COUNCIL MEMBERS ZVONEK, JURINSKY: Aurora needs a comprehensive answer to crime, violence

Not a day goes by that Aurora isn’t faced with another tragic reminder of the violent crime that continues to terrorize our city. As candidates for city council, addressing crime was a common concern that we heard about from citizens at almost every doorstep, in every business we visited, and in every corner of the city. 

We vowed that, if elected, improving public safety would be our top priority. As Members of Council, we believe there is no greater responsibility than ensuring the safety of our citizens.

Aurora was once one of the safest cities in America, and we know it can be again. 

However, current trends suggest not enough is currently being done to address the crime wave sweeping across our city and that must change.

It is increasingly clear that the out-of-control rise in crime threatening the safety of Coloradans is in large part a result of the offender-friendly laws passed by state lawmakers, and that these out-of-touch policies have created hurdles that will be difficult to overcome. But as local elected officials, public safety must be our top priority, and we can’t wait for the State Legislature to come to their senses. 

As the chair and vice chair of the city’s public safety committee, we are co-sponsoring a resolution that outlines a comprehensive plan – the Aurora Action Plan – integrating a combination of new and ongoing strategies aimed at addressing the surge in crime head on.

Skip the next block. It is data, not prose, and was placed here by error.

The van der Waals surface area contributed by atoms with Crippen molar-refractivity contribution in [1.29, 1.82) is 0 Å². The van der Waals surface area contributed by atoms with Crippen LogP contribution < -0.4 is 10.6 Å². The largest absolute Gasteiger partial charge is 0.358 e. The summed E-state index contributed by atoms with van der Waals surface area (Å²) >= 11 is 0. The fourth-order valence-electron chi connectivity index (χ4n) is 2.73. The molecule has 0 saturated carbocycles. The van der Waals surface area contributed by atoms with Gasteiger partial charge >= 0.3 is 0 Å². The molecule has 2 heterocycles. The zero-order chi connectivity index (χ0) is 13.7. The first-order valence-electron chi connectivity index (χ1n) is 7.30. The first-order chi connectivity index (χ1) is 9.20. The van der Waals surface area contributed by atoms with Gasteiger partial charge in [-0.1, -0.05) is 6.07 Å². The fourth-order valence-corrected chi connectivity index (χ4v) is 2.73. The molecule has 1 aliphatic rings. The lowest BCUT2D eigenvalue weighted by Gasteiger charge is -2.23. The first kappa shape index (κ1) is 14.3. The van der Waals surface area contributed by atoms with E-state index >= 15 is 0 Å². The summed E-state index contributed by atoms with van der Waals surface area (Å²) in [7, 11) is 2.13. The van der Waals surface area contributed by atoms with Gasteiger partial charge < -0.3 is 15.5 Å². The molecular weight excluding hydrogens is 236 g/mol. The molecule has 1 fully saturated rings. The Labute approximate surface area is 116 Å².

The Aurora Action Plan directs the City Manager to work with Council, to develop additional tactics toward the core strategies, and to implement a comprehensive crime reduction plan. As part of the plan, the City Manager will be required to provide monthly updates on progress made toward each of the core strategies to the public safety committee. As the axiom goes, what gets measured gets done. 

Our 5-point Aurora Action Plan includes: 

  1. A fully staffed and fully funded Aurora Police Department (APD). We believe an intentional focus must be given to ensuring that APD has the resources they need, including all specialty units critical to building and maintaining community relationships. We also want our officers to have access to ongoing and industry leading training to protect our citizens and themselves.
  1. Implementation of Data Driven Policing. We want to improve overall data collection, utilize hot spot analysis to put more officers on patrol in key neighborhoods, and improve the operational efficiency of the department through data analytics. 
  1. Rebuild Aurora Gang Reduction Impact Program (AGRIP). Our colleague, Council Member Angela Lawson, has led the way to restore and expand AGRIP to address youth violence through immediate intervention and long-term prevention strategies. We believe the integration of this program into the overall effort to address violent crime in our city is critical. 
  1. Expand Crisis Response Teams (CRTs). Early indications suggest that this program has been a success, with the one shortcoming being a lack of clinicians to fully support the program. We want to address that challenge and increase the number of clinicians available to respond to mental health calls. 
  1. Implementation of an urban camping ban. The homeless encampments that have popped up along our highways, in our neighborhoods, and next to our small businesses have created significant public health and safety challenges. Mayor Mike Coffman recently introduced a commonsense proposal that would ban camping and ensure that alternative options are available. We believe the implementation of this plan is vital to improving public safety in our community. 

We know that altering the trajectory of the out-of-control rise in crime in Aurora will not happen overnight. But we recognize that we have a duty to act. The Aurora Action Plan is a first step toward fulfilling our commitment to make your safety and the safety of our community a top priority. 

We look forward to community feedback and input from public safety experts as this plan is further refined and put into action.